While technology has become an integral part of everyday life, still some people refuse to engage. I know, it sounds crazy. But everyone single one of us knows at least one person that doesn't have a Facebook, avoids SnapChat, and has been using a flip phone since 2001. However, with integration becoming more and more widespread, the ability to live in the woods without any technology is becoming harder and harder. And eventually, it's going to be impossible.
The Pew Research Center talked to a huge number of experts in a study titled The Internet of Things Connectivity Binge: What Are The Implications? In part of the study, they focused specifically on the ability to opt out of technology as time goes on. And according to the experts, that ability will essentially disappear in the future.
If you're interested in what they had to say about the topic, take a look at what they had to say below and start planning your unplugged getaway now, before it's too late.
The Consumer Problem
“Even if individuals are concerned about the risks, they’ll find it difficult or impossible to opt out of these connections if they want to continue with the products or services they want and/or need,” said Mary K. Pratt, a freelance technology journalist.
A New Class
“Those who disconnect will end up as a class with diminishing resources. Information is king, and connectivity will power that,” said Dave McAllister, director at Philosophy Talk.
“The grip of capitalist ecosystems – Apple, Google, Facebook, etc. – is strengthening the ability to connect multiple aspects of our lives online. It will be harder to disentangle from this system moving forward,” said Antero Garcia, assistant professor at Colorado State University.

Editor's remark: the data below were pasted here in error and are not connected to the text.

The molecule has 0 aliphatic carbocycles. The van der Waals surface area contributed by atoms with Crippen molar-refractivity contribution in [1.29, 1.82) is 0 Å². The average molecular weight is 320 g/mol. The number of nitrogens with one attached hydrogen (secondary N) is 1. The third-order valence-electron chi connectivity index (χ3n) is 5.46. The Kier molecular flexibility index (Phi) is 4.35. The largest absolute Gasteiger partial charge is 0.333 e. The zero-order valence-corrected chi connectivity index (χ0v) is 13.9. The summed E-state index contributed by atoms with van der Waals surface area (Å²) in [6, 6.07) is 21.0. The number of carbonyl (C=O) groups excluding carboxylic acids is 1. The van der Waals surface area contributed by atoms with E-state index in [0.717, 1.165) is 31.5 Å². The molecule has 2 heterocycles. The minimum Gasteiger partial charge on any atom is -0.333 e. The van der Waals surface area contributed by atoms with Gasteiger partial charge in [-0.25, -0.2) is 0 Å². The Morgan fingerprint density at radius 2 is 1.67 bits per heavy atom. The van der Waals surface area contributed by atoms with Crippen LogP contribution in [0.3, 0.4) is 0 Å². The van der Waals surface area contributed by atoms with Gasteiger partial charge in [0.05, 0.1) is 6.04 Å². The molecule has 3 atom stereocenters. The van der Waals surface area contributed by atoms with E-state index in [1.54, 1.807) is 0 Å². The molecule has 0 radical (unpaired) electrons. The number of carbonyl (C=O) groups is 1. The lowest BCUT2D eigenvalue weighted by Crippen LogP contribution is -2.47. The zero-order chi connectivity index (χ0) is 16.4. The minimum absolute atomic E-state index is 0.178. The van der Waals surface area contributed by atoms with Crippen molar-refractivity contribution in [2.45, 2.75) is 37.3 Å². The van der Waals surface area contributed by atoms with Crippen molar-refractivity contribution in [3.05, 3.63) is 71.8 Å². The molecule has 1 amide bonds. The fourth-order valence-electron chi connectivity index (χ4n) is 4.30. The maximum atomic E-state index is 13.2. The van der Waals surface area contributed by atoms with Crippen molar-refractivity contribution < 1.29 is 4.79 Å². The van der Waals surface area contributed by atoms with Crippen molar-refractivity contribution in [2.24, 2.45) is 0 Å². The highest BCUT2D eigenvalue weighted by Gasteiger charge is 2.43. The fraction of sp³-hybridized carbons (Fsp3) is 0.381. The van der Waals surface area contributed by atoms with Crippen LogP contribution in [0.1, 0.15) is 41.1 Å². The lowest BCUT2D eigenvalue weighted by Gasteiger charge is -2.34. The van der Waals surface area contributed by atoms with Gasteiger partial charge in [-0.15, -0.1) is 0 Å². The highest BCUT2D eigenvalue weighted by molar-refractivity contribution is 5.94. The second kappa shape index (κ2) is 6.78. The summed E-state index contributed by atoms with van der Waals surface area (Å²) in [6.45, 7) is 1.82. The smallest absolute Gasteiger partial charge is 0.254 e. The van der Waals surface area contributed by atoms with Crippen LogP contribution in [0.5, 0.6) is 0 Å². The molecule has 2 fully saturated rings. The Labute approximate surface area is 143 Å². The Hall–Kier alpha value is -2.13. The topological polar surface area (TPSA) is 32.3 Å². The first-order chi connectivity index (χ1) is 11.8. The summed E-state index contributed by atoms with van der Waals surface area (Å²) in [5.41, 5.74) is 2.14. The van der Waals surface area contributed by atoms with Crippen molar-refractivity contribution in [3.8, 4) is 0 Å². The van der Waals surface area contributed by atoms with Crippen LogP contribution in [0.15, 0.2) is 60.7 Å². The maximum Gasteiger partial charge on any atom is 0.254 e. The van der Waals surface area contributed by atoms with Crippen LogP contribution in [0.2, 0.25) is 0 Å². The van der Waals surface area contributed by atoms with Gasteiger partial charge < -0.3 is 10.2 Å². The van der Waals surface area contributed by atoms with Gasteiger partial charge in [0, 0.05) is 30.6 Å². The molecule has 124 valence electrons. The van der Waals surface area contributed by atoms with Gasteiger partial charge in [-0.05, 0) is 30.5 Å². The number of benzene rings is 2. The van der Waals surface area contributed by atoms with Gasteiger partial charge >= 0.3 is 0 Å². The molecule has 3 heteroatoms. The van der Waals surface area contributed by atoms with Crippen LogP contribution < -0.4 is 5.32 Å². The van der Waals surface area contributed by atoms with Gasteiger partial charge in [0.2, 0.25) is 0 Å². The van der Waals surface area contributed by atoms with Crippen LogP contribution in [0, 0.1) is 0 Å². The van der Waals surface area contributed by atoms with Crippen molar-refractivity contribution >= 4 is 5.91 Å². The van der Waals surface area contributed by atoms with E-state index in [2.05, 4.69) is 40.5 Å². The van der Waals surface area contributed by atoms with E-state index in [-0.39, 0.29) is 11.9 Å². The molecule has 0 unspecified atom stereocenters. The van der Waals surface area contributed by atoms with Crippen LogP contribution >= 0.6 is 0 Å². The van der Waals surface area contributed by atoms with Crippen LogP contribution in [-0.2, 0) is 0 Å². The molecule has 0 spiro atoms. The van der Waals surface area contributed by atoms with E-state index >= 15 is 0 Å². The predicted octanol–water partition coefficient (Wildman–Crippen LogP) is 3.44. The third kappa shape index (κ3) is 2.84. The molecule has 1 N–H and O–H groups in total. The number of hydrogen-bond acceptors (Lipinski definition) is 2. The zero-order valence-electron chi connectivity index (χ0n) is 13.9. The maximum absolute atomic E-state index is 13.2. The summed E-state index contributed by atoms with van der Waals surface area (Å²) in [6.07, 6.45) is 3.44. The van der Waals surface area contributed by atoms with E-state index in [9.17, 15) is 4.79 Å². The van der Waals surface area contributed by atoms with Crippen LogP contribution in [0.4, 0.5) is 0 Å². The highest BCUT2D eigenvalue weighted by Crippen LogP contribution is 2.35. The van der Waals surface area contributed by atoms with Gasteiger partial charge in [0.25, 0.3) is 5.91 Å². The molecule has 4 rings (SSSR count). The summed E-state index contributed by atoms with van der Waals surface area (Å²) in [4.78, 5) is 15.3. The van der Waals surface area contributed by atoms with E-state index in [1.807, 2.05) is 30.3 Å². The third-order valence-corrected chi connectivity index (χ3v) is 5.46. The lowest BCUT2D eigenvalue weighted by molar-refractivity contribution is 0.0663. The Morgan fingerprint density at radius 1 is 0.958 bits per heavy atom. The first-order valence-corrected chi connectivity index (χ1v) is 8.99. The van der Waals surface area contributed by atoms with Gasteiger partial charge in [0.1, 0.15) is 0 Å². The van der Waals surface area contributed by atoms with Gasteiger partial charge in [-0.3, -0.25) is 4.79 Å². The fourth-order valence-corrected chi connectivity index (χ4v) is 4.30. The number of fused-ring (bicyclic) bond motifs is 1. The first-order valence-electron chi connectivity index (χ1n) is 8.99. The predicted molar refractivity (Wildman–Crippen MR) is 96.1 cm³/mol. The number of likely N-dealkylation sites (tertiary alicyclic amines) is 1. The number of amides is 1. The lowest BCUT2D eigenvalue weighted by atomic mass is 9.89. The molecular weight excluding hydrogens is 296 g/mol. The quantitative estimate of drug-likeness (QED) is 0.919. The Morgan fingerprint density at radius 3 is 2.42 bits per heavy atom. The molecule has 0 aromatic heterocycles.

Privilege of Disconnectedness
“Disconnection from networks of capital and information generally come at a high price for individuals and even entire communities. As more parts of our lives become connected to the IoT, it seems likely that disconnection will become a privilege to those that can afford to, for example, forgo the savings on car insurance that come with agreeing to be tracked,” said David Banks, co-editor of Cyborgology
The New Norm
“It appears that vendors do not appreciate the dangers involved in IoT, and offerings that don’t incorporate connectivity are increasingly rare. … IoT is being pushed as the norm, and the majority of people do not seem to be aware of the hazards, so they are thus driving the market in that direction,” said Eugene H. Spafford, a professor at Purdue University and an expert in computer security issues.
Connected to Jobs
“The divide in capabilities between the most-connected and the least will define who gets the valuable jobs. Technology should be making life better too, not just more productive, so disconnecting will be opting out from those benefits; it will sabotage their abilities to get more out of life, like someone deciding not to learn how to read because they’re afraid they’ll read something dangerous to them,” said Ryan Hayes, owner of Fit to Tweet.
Opt Out, If You Can
“There is no opt-out for the internet. No one can disconnect. Algorithmic automation will create overly complex systems of communication, transportation, energy, finances, production, etc., that are no longer under control of anyone,” said David Krieger, director of the Institute for Communication & Leadership in Switzerland.
Read more about the future of automation on Tech.Co